Addressing the Threat
What a timely and powerful
message the great cover story
and Editor’s Note, featured in your
May issue, present to all readers
about the ominous mine and UIED
[underwater improvised explosive
device] threat to our ports.
“Sweeping Problem: Abandoning
Cold War Precautions Leaves U.S.
Ports Vulnerable to Mines” says it so
well. We do need to get our DHS
[Department of Homeland Security]
and military leaders to step forward
and identify and assign the roles,
responsibilities and funding for each
key government sector to counter
this significant threat of mines and
UIEDs to our major ports — and to
conduct the vital “ahead of time”
detailed route surveys of our ports.
Also, each of our major ports
needs to step forward as well — as is
the Port of Charleston with its
Project Seahawk. Project Seahawk is
now developing ways to prevent, as
well as respond effectively to, a terrorist mine threat by addressing it
well ahead of time on all fronts. Let’s
all address this threat, starting now.
Ijust finished reading and enjoying
my May issue of Seapower and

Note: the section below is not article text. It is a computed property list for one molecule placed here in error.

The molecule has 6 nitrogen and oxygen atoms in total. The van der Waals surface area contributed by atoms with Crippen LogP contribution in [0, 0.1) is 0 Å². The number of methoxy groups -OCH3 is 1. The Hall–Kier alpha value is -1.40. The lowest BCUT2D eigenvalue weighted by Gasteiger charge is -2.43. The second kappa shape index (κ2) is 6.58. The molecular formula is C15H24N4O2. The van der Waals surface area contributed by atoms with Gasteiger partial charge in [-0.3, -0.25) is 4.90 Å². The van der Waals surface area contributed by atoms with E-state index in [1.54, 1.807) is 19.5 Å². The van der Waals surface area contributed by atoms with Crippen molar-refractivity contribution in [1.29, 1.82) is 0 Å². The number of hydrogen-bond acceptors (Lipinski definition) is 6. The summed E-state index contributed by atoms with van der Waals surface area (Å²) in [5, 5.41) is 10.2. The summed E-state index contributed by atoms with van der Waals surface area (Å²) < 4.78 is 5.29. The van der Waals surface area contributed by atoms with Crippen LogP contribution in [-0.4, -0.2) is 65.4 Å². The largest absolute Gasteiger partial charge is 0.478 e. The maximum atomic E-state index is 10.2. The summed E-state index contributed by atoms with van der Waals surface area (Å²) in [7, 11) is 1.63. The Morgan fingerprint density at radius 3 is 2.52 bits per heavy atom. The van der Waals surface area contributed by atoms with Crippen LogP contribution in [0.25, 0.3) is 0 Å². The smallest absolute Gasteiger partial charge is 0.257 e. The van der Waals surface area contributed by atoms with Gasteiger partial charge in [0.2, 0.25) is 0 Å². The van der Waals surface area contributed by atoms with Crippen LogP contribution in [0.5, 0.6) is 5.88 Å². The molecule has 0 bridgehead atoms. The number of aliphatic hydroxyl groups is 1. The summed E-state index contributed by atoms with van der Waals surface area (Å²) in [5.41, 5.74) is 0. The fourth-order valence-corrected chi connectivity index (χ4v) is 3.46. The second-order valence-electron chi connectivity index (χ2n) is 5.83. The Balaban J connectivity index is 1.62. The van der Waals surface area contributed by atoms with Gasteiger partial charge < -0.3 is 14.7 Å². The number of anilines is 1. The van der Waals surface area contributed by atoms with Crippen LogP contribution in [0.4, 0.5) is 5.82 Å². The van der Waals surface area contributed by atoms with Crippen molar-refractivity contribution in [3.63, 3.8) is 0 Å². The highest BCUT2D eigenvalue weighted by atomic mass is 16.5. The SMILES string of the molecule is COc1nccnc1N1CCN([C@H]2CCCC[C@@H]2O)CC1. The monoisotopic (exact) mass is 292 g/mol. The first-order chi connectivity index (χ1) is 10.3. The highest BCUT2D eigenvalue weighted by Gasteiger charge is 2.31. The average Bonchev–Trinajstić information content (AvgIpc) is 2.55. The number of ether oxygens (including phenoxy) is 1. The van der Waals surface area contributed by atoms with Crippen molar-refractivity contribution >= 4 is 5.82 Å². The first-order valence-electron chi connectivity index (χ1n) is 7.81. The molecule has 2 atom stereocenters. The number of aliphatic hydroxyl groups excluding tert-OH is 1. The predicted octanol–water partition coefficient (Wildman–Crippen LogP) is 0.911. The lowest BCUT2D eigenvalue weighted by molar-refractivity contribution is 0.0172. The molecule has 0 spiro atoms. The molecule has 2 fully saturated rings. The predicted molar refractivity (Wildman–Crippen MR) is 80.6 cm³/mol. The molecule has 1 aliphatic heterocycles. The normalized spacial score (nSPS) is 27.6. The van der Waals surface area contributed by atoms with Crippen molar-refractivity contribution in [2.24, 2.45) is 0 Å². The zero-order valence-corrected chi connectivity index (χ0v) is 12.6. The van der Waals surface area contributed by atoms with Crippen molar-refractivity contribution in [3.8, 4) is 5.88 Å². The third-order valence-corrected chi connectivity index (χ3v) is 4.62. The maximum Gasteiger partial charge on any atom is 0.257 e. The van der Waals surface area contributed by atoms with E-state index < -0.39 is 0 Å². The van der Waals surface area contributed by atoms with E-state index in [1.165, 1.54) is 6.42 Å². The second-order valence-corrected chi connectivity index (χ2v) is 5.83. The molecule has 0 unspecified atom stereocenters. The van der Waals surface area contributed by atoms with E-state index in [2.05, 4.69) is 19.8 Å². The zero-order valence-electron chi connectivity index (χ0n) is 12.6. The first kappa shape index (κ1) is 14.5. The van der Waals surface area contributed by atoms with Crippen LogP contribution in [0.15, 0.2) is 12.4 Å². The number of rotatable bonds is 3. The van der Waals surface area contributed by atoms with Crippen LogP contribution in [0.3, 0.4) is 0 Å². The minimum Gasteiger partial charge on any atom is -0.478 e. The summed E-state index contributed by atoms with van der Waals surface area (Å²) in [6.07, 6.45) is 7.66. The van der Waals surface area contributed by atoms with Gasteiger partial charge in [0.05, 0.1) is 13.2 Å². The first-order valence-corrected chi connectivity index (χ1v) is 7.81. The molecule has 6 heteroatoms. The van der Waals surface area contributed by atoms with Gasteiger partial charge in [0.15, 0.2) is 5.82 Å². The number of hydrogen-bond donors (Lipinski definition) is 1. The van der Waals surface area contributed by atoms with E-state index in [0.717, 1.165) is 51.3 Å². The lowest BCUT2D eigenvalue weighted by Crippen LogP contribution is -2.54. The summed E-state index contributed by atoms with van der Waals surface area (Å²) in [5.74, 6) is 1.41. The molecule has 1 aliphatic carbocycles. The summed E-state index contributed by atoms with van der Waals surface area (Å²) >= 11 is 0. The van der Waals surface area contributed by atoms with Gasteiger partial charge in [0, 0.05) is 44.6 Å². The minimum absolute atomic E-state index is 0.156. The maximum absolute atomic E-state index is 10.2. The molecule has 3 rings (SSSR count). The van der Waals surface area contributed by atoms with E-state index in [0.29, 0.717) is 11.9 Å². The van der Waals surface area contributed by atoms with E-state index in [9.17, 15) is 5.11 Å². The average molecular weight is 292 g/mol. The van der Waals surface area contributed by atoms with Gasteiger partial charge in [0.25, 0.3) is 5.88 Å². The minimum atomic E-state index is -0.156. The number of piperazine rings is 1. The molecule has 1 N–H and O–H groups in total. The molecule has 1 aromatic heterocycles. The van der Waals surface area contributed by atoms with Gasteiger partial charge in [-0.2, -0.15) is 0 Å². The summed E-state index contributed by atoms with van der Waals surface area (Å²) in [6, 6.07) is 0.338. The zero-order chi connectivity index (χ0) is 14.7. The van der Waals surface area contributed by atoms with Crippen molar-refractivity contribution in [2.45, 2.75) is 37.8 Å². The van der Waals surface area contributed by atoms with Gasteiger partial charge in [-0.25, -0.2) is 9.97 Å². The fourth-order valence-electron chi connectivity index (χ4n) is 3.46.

noticed the picture on page 58 of the
NASA space suit and the propeller.
The propeller is misidentified as a
propeller from the C-130J. Actually, it
is a propeller from the E-2D [Advan-ced Hawkeye airborne command-and-control aircraft] and is being
retrofitted to the E-2C [Hawkeye].
Dowty-Rotol made the six-bladed
composite propeller for the C-130J
and Hamilton Standard [now Hamilton Sundstrand] made the eight-bladed composite propeller for the
E-2C/D. The propeller in the picture
was on the Hamilton Sundstrand
display [shown in the photograph
from the Navy League’s Sea-Air-Space Exposition in March].
Lakewood Ranch, Fla.
Petrucci is a former Lockheed Martin
engineer and member of the C-130J
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